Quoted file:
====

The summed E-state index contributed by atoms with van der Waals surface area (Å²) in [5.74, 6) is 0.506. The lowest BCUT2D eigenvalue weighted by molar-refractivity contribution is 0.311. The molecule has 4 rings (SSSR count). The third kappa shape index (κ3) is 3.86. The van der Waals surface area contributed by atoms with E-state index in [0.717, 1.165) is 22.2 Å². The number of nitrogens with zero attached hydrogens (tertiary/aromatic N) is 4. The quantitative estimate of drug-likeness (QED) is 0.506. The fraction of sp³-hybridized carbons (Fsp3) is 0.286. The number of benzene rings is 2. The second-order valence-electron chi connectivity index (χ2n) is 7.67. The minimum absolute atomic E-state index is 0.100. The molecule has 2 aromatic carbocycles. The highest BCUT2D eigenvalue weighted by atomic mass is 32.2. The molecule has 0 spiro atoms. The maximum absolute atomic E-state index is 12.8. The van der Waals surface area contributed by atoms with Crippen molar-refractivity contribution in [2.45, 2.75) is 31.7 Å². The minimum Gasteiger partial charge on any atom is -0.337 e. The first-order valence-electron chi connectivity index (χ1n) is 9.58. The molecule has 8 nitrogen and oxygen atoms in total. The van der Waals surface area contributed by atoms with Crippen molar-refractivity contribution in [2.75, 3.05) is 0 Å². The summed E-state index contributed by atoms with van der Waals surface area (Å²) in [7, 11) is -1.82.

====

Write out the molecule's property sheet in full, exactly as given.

The summed E-state index contributed by atoms with van der Waals surface area (Å²) in [5.74, 6) is 0.506. The lowest BCUT2D eigenvalue weighted by molar-refractivity contribution is 0.311. The molecule has 4 rings (SSSR count). The third kappa shape index (κ3) is 3.86. The van der Waals surface area contributed by atoms with E-state index in [0.717, 1.165) is 22.2 Å². The number of nitrogens with zero attached hydrogens (tertiary/aromatic N) is 4. The quantitative estimate of drug-likeness (QED) is 0.506. The fraction of sp³-hybridized carbons (Fsp3) is 0.286. The number of benzene rings is 2. The second-order valence-electron chi connectivity index (χ2n) is 7.67. The minimum absolute atomic E-state index is 0.100. The molecule has 2 aromatic carbocycles. The highest BCUT2D eigenvalue weighted by atomic mass is 32.2. The molecule has 0 spiro atoms. The maximum absolute atomic E-state index is 12.8. The van der Waals surface area contributed by atoms with Crippen molar-refractivity contribution in [2.45, 2.75) is 31.7 Å². The minimum Gasteiger partial charge on any atom is -0.337 e. The first-order valence-electron chi connectivity index (χ1n) is 9.58. The molecule has 8 nitrogen and oxygen atoms in total. The van der Waals surface area contributed by atoms with Crippen molar-refractivity contribution in [2.75, 3.05) is 0 Å². The summed E-state index contributed by atoms with van der Waals surface area (Å²) in [7, 11) is -1.82.